Open and fully fund Roth IRA for wife

Open and fully fund Roth IRA for husband

Sell Car 1

Pay off Car 2

10% (of gross income) contribution to 401(k)

Build emergency fund to $12,000

We’ll be selling Car 1 and funding Roth IRA’s for my wife and I in the coming months, so more checkmarks will be added soon.

March 2007 Income Statement

We had a great net worth increase in March, but did a poor job staying within our budget. We were sadly over budget $775.68 in March (click on spreadsheet below).

A lot of non-monthly bills hit in March, such as both cars needing servicing, buying a baby shower gift, enrolling wife in new insurance program, and a mini vacation. That’s not a good excuse though because we also went over budget for some of our standard monthly bills.

Time to take back some ground by coming in under budget next month!

Stay tuned. . .

March 2007 Net Worth Update (+$6,462.28)

A lot of progress was made since our February 2007 Net Worth update. We have a positive net worth! Thank God! It’s a great feeling to finally have a positive net worth, even if it is only $3,293.43.

I can’t believe we were able to post a $6,462.28 change (click on spreadsheet below) to our net worth in one month. Over half of this increase was due to our Federal and State tax refunds ($2,044) and my wife receiving a $1,463 tuition reimbursement.

Here are the highlights from March:

  • Our 401(k) has recovered pretty well from the $1,000 hit it took during the February stock market plunge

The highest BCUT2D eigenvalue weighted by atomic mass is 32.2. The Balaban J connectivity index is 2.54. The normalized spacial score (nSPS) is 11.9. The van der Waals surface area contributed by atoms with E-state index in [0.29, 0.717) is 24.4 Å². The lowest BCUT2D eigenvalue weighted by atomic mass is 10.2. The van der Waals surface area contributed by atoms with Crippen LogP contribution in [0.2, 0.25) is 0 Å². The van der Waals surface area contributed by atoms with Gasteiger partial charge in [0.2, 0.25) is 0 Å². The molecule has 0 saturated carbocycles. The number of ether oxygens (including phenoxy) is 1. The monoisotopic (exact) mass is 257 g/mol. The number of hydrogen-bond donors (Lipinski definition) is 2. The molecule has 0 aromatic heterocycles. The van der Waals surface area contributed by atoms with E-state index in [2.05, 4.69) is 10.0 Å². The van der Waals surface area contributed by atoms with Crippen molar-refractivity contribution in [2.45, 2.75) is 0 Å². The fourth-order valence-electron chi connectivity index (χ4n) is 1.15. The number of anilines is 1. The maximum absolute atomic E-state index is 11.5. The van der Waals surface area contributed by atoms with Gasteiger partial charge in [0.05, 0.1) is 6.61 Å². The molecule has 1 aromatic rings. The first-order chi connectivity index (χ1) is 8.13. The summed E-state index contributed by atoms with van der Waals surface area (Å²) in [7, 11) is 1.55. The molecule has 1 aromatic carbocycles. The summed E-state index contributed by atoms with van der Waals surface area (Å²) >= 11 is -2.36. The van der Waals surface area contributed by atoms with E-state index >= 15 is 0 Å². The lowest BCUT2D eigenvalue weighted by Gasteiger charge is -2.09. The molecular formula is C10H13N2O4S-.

• We have $100 (starting small) invested in prosper at an average rate of 12.23%.
  • Our emergency fund was given needed attention
  • We made some serious headway on paying down our credit card debt. All of the remaining credit card debt is on 0% interest credit cards
  • My wife’s student loan balance also was hacked down by the tuition reimbursement that she received

I don’t expect us to be able to keep up this kind of a pacing in the coming months, but we’ll sure try.

Business Travel

I am currently on a business trip and have been thinking about the money I save when I travel.

I travel 6-7 times per year, usually for 1-3 weeks per trip. While it’s hard work being on the road, there are perks. My company reimburses me for my travel costs (i.e. hotel, rental car, meals, etc.). I also use a 1-2% cash back credit card for all trip costs that helps put a few extra dollars directly into my pocket. In addition, my American Airlines Aadvantage and Delta SkyMiles frequent flyer accounts earn me free trips or upgrades.

When I first began traveling for work, I did a poor job of keeping receipts (for reimbursement), didn’t use cash back credit cards, and didn’t have frequent flyer accounts. I often spent more personal money while traveling trying to entertain myself. Now, I make sure my hotel is near nice restaurants and has high speed internet.

While on my business trips, I save money on food, gas, and entertainment. It’s also nice getting away from the office for a few days.

Our path to financial independence and retiring early.